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A Garden Springing Up

The pastors at my church are currently working through a series of sermons based on the book, Life’s Healing Choices:  Freedom from your Hurts, Hangups, and Habits, by John Baker.

We are going over the study guides in our Small Groups.  The Mr. and I attend one that meets on Friday nights.  We’re up to chapter two.

I’ve been reading along on the Kindle version, and let me tell you, this is an emotionally-charged book.

It’s dredging up a lot of painful memories.  The questions are difficult, but to answer less than truthfully would be dishonest and would hinder my recovery process.

A big thing we’ve been covering the past two weeks is control…how we want to control the things in our lives but can’t.

This is difficult for me, a self-professed control freak.

The hardest part, though is going back and looking at the things I’ve been through that I had no control of.  It is those things that have led to the hurts, hangups, and habits in my life.

It is those things that have led me to lead a life full of various fears.

During last week’s Small Group, the question was asked, “What is your greatest fear?”

I didn’t share.  At the time, I couldn’t really pinpoint one main fear; however, now that a few days have passed, I think I know what my main fear is.

I fear that my children will reject me, despite my desperate and flawed attempts to be a good mother.

If you’ve been reading my blog long, you already know that my relationship with my mom is nonexistent.  The separation happened gradually, over the course of my entire life.  The final break, though, has occurred within the last year and a half.

She has hurt me so many times that I just couldn’t take any more.

Over the last twenty-seven years, the Mr. has had to help me pick up the pieces of my heart more times than I can count, and quite honestly, the Super Glue we’ve been using to patch up the cracks finally ran out.

Her life choices led to things happening to me that I couldn’t control and that I still suffer the affects from.

Last week, I got very frustrated during Small Group…not with my friends, but with the thoughts that were going through my head.

I got aggravated because of the injustice of it all.

I think it’s unfair that my mom’s failings have led to so much hurt in my own life…when I didn’t get to choose those things…things that no child should ever have to face.

Then, one of my friends gently reminded me that God used those things to make me who I am today.

True statement.

I reflected on my teaching…the way I am able to connect with children who come from homes where they are not properly taken care of…where they are neglected…where they don’t have a father, a mother, or sometimes neither parent.

I seriously doubt if I’d be able to empathize with my students had I not gone through the trials of my early life.

It’s funny (not the best choice of words) how you think you’re over something and, once you start digging, you realize that you’re not.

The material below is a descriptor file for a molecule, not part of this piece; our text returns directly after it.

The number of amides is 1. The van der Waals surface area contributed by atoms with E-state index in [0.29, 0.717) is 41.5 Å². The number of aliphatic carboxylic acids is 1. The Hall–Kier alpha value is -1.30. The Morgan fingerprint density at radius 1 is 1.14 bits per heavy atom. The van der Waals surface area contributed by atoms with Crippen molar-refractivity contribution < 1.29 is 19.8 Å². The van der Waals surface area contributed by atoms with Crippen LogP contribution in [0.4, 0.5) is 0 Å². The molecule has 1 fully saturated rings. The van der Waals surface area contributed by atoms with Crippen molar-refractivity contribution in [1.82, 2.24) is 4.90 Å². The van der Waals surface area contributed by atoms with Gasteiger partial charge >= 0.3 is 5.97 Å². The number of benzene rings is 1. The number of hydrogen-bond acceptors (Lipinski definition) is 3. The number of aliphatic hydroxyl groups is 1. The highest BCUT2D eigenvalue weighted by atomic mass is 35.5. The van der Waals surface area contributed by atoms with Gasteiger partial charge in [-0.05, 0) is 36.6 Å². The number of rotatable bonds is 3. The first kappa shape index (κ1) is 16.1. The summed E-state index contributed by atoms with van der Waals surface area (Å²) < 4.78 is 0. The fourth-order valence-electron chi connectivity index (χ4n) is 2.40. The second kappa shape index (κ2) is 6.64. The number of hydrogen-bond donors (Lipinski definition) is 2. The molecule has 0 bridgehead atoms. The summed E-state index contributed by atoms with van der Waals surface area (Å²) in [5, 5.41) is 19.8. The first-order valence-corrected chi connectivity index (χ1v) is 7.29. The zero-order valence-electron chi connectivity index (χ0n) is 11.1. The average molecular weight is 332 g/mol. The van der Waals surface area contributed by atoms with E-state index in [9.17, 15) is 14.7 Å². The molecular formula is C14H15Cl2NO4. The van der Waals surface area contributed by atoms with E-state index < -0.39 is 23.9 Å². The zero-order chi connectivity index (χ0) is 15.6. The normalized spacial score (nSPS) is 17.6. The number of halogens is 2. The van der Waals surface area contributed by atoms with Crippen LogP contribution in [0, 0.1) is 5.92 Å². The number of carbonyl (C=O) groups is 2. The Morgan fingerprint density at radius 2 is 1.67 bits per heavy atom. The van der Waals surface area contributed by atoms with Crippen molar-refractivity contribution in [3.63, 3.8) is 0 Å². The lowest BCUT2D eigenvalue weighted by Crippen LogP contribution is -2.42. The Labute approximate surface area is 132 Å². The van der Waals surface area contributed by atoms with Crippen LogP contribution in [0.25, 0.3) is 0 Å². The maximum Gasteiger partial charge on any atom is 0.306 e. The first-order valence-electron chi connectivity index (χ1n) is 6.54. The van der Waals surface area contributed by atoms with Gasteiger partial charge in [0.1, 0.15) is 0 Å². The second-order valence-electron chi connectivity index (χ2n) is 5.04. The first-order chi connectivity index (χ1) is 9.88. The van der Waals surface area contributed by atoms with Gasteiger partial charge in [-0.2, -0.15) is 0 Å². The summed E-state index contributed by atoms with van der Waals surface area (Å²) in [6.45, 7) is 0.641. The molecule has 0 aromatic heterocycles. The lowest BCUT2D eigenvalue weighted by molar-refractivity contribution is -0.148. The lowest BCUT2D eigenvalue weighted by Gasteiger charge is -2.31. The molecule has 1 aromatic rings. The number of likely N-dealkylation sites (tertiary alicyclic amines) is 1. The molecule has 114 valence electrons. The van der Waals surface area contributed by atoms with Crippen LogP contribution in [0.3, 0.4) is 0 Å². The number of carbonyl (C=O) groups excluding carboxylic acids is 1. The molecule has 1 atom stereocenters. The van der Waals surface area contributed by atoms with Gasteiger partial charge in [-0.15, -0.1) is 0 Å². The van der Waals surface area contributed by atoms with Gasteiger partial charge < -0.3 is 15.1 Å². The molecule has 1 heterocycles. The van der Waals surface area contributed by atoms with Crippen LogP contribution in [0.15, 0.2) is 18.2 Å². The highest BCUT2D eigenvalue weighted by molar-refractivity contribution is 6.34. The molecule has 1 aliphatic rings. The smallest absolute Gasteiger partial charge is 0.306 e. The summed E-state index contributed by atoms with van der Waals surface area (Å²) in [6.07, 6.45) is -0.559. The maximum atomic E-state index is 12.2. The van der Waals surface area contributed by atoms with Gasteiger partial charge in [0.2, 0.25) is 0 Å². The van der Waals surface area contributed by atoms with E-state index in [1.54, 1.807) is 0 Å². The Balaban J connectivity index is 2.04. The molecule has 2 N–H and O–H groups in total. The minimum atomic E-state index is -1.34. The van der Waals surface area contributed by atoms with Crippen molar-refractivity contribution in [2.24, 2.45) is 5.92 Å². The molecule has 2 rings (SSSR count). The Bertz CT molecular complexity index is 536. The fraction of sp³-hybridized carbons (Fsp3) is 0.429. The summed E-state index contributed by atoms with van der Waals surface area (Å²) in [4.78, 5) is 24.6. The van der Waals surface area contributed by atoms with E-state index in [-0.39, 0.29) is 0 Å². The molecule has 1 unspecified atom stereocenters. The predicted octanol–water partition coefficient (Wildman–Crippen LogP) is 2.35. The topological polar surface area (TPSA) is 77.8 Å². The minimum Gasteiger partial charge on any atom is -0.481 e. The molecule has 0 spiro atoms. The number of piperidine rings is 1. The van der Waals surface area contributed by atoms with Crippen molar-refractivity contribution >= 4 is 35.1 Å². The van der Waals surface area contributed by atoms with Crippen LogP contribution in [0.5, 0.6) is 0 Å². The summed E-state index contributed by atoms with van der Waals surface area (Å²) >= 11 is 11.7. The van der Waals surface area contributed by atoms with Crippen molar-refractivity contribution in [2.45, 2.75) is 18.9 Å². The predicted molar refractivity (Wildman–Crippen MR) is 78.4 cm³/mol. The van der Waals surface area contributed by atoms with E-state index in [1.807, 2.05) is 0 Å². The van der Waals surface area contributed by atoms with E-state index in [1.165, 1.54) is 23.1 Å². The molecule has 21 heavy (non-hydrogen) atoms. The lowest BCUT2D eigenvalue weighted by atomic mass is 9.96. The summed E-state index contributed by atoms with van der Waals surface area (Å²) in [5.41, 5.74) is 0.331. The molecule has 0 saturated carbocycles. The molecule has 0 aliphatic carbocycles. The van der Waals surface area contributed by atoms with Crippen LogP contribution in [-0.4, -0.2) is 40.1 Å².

That’s the hangup part of the study.

As to my greatest fear?

Well, I just pray that my children will see that, despite the parenting mistakes I’ve made over the years, I do love them, try to be there for them, and do my best to treat them equally.

On Sunday, one of the songs we sang was Gungor’s Beautiful Things.

I’ve posted the video for this song before, but I thought I’d share it again because it fits the topic of this post so well.

As we sang, I am not ashamed to say that tears flowed from my eyes.  The truth of the words hit my heart pretty hard.

God does make beautiful things come up from old, tired, worn-out ground.

He can lay a plow to the ground, uproot all of the weeds and things we don’t see below the surface, and plant new, beautiful, fragrant flowers.

I will never, ever claim that it is my own efforts that get me through each struggle.

I know that I am not strong enough.

God is, though, and I am so thankful for His strong arms…for His wisdom…for His love…that see me through each challenge and turns my struggles into a beautiful new garden.


“Beautiful Things”

All this pain
I wonder if I’ll ever find my way
I wonder if my life could really change at all
All this earth
Could all that is lost ever be found
Could a garden come up from this ground at all

You make beautiful things
You make beautiful things out of the dust
You make beautiful things
You make beautiful things out of us

All around
Hope is springing up from this old ground
Out of chaos life is being found in You

You make beautiful things
You make beautiful things out of the dust
You make beautiful things
You make beautiful things out of us

You make beautiful things
You make beautiful things out of the dust
You make beautiful things
You make beautiful things out of us

You make me new, You are making me new
You make me new, You are making me new

You make beautiful things
You make beautiful things out of the dust
You make beautiful things
You make beautiful things out of us

2 Responses

  1. I didn’t realize you were still going through it over the past year and a half. I’m sure your kids know just how lucky they are to have you as their mom. Prayers going out to you.

  2. Even though I only know you through this blog and the time we knit together on Oddball blankets, I can honestly say you are a beautiful person. You love your children and your students, and they definitely know it. I have appreciated your prayers for my sisters and myself. You live your faith and touch many lives.

    This study sounds intriguing and something I would be interested in reading. Do you think doing the lessons without a group would be beneficial?

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